In case you didn't get the memo, after many years of service to the Warner Bros. coffers, Batman has been promoted to The Batman. I hear he didn’t get a raise—or even a third week of vacation!—but was satisfied and gratified just to join the exclusive showbiz pantheon of The Rock, The Boss, The King (whose own Warner Bros. flick is coming in June) and, if you want to go back even further, The Schnozz, anointed with the article.
As I say, Batman was very good at making money for his corporate masters, but borderline incompetent and profoundly unhappy at his ostensible day job. Once upon a time, he took pleasure in breaking up street crimes in progress and bow-tieing crooks for the cops to collect. But like many a former criminal-justice idealist, the caped crusader has become a rainmaker, and a chronically depressed one at that.
What’s that, you say? The Batman is not a Warner Bros. employee and, in fact, works for no one? Oh, you poor benighted sap. He’s part of the Deep State. How else can you explain how Bruce Wayne has avoided being exposed as The Batman by (pick one) TMZ, Peter Thiel, Teen Vogue, Lesley Stahl or Highlights?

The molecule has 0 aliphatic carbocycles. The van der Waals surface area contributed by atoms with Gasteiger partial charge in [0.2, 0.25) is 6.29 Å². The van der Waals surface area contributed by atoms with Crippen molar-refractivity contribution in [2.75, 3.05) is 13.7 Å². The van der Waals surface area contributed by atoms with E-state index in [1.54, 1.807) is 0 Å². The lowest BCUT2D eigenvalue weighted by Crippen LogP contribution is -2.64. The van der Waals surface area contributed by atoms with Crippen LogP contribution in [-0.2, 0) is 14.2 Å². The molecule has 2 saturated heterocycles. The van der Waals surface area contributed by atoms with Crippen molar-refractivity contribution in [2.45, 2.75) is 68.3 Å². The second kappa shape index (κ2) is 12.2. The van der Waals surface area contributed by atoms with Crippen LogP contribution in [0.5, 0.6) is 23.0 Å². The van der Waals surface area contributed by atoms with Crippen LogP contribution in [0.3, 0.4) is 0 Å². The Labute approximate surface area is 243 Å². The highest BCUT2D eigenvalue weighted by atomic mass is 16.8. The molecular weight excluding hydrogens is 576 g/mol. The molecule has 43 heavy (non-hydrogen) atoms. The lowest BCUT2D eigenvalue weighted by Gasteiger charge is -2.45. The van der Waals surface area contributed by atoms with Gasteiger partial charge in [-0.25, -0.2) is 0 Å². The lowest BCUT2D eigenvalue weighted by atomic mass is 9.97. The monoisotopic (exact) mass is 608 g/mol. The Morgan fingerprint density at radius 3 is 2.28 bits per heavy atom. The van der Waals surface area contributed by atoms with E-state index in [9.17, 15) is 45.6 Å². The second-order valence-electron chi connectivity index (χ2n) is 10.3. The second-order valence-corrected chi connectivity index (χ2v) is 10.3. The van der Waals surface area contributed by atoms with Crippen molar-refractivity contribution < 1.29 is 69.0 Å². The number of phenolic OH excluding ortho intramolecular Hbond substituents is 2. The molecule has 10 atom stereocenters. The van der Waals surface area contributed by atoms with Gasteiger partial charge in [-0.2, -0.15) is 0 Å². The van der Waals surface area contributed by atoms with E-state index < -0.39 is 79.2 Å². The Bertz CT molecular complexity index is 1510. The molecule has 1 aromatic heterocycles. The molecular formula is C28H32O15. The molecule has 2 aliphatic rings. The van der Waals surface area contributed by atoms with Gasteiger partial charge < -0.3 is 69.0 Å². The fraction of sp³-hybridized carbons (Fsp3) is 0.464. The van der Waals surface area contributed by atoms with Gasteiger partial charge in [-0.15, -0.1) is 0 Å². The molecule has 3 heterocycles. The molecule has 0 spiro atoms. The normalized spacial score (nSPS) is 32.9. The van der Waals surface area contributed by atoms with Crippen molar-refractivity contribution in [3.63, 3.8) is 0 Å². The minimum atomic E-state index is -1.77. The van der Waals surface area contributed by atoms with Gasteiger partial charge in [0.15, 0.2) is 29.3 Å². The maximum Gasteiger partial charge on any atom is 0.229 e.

But I digress. The insular personal obsession and downward career spiral of everyone’s most relatable dime-store do-gooder—the only one without a superpower, if you don’t count net worth—has brought us to this point: The unrelentingly tedious, three-hour Drive My Batmobile—excuse me, The Batman—is neither a garish comic-book movie nor a spirit-raising superhero movie but a slobbering study of a miserable millionaire’s midlife crisis.
Jack Lemmon is playing The Batman in the afterlife, but in our universe the part falls to Robert Pattinson. Not that it matters which tormented chin is behind the mask; this year’s model is asked to play one note, an earnest, dull monotone, ad nauseum. I can’t imagine that director Matt Reeves is a disciple of Robert Bresson, but the late French filmmaker’s penchant for wringing all the affect and emotion from his actors’ line readings has never been replicated so faithfully (and I’m not forgetting cyborg Arnold Schwarzenegger and android Harrison Ford).